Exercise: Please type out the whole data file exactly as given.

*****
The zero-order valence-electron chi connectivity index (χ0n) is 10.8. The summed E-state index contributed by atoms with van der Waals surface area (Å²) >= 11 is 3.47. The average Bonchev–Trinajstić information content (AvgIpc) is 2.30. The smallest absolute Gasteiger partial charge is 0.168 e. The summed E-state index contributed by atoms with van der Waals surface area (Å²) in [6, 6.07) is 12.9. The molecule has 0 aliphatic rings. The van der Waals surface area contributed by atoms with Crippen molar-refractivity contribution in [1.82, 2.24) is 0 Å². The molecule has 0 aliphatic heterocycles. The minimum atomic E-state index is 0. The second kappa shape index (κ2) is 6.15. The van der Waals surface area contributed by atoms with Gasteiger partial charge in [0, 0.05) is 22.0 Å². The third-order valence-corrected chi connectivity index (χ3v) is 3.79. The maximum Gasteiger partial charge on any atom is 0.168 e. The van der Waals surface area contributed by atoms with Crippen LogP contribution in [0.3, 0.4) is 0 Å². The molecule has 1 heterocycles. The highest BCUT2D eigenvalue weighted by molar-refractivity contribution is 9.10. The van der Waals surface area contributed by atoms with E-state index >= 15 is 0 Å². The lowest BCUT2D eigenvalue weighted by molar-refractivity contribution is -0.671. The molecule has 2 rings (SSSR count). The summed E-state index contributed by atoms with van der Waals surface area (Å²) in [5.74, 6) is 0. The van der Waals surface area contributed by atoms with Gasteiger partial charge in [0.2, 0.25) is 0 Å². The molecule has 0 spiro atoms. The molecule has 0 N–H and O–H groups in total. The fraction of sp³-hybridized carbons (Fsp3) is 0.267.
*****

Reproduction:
The zero-order valence-electron chi connectivity index (χ0n) is 10.8. The summed E-state index contributed by atoms with van der Waals surface area (Å²) >= 11 is 3.47. The average Bonchev–Trinajstić information content (AvgIpc) is 2.30. The smallest absolute Gasteiger partial charge is 0.168 e. The summed E-state index contributed by atoms with van der Waals surface area (Å²) in [6, 6.07) is 12.9. The molecule has 0 aliphatic rings. The van der Waals surface area contributed by atoms with Crippen molar-refractivity contribution in [1.82, 2.24) is 0 Å². The molecule has 0 aliphatic heterocycles. The minimum atomic E-state index is 0. The second kappa shape index (κ2) is 6.15. The van der Waals surface area contributed by atoms with Gasteiger partial charge in [0, 0.05) is 22.0 Å². The third-order valence-corrected chi connectivity index (χ3v) is 3.79. The maximum Gasteiger partial charge on any atom is 0.168 e. The van der Waals surface area contributed by atoms with Crippen LogP contribution in [0.3, 0.4) is 0 Å². The molecule has 1 heterocycles. The highest BCUT2D eigenvalue weighted by molar-refractivity contribution is 9.10. The van der Waals surface area contributed by atoms with E-state index >= 15 is 0 Å². The lowest BCUT2D eigenvalue weighted by molar-refractivity contribution is -0.671. The molecule has 2 rings (SSSR count). The summed E-state index contributed by atoms with van der Waals surface area (Å²) in [5.74, 6) is 0. The van der Waals surface area contributed by atoms with Gasteiger partial charge in [0.2, 0.25) is 0 Å². The molecule has 0 spiro atoms. The molecule has 0 N–H and O–H groups in total. The fraction of sp³-hybridized carbons (Fsp3) is 0.267.